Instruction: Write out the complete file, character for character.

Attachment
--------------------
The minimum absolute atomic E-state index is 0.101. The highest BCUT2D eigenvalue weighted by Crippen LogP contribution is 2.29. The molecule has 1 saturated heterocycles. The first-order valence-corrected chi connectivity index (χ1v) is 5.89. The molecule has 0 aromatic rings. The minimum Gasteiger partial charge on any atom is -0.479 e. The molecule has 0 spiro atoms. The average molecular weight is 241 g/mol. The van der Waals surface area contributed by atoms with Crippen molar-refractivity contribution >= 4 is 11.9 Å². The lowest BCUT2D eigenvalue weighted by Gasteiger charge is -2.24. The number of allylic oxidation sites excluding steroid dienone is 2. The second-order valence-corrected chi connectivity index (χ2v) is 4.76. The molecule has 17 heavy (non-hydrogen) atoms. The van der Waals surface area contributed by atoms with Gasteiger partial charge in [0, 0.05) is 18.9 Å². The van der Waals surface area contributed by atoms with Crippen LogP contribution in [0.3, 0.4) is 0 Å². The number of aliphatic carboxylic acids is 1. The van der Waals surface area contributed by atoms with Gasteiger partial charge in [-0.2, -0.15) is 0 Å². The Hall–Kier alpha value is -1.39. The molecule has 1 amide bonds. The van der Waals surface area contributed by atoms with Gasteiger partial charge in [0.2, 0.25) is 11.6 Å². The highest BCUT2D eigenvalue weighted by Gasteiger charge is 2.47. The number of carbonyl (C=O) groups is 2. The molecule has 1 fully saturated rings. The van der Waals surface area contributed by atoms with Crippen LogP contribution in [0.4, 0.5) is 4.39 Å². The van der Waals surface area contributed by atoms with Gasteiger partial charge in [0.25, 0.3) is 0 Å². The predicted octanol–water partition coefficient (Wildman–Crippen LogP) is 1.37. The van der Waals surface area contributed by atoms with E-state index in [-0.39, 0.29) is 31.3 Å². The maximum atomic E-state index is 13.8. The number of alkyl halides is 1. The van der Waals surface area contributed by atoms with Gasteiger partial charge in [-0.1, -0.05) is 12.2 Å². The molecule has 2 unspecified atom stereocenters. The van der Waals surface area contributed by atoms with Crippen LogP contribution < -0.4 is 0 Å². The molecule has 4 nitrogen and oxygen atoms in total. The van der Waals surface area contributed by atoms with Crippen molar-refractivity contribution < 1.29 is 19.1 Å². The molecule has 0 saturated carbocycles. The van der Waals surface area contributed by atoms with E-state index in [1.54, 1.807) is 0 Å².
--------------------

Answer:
The minimum absolute atomic E-state index is 0.101. The highest BCUT2D eigenvalue weighted by Crippen LogP contribution is 2.29. The molecule has 1 saturated heterocycles. The first-order valence-corrected chi connectivity index (χ1v) is 5.89. The molecule has 0 aromatic rings. The minimum Gasteiger partial charge on any atom is -0.479 e. The molecule has 0 spiro atoms. The average molecular weight is 241 g/mol. The van der Waals surface area contributed by atoms with Crippen molar-refractivity contribution >= 4 is 11.9 Å². The lowest BCUT2D eigenvalue weighted by Gasteiger charge is -2.24. The number of allylic oxidation sites excluding steroid dienone is 2. The second-order valence-corrected chi connectivity index (χ2v) is 4.76. The molecule has 17 heavy (non-hydrogen) atoms. The van der Waals surface area contributed by atoms with Gasteiger partial charge in [0, 0.05) is 18.9 Å². The van der Waals surface area contributed by atoms with Crippen LogP contribution in [0.3, 0.4) is 0 Å². The number of aliphatic carboxylic acids is 1. The van der Waals surface area contributed by atoms with Gasteiger partial charge in [-0.2, -0.15) is 0 Å². The Hall–Kier alpha value is -1.39. The molecule has 1 amide bonds. The van der Waals surface area contributed by atoms with Gasteiger partial charge in [0.2, 0.25) is 11.6 Å². The highest BCUT2D eigenvalue weighted by Gasteiger charge is 2.47. The number of carbonyl (C=O) groups is 2. The molecule has 1 fully saturated rings. The van der Waals surface area contributed by atoms with Crippen LogP contribution in [0.4, 0.5) is 4.39 Å². The van der Waals surface area contributed by atoms with Gasteiger partial charge in [0.25, 0.3) is 0 Å². The predicted octanol–water partition coefficient (Wildman–Crippen LogP) is 1.37. The van der Waals surface area contributed by atoms with E-state index in [-0.39, 0.29) is 31.3 Å². The maximum atomic E-state index is 13.8. The number of alkyl halides is 1. The van der Waals surface area contributed by atoms with Gasteiger partial charge in [-0.1, -0.05) is 12.2 Å². The molecule has 2 unspecified atom stereocenters. The van der Waals surface area contributed by atoms with Crippen LogP contribution < -0.4 is 0 Å². The molecule has 4 nitrogen and oxygen atoms in total. The van der Waals surface area contributed by atoms with Crippen molar-refractivity contribution < 1.29 is 19.1 Å². The molecule has 0 saturated carbocycles. The van der Waals surface area contributed by atoms with E-state index in [1.54, 1.807) is 0 Å².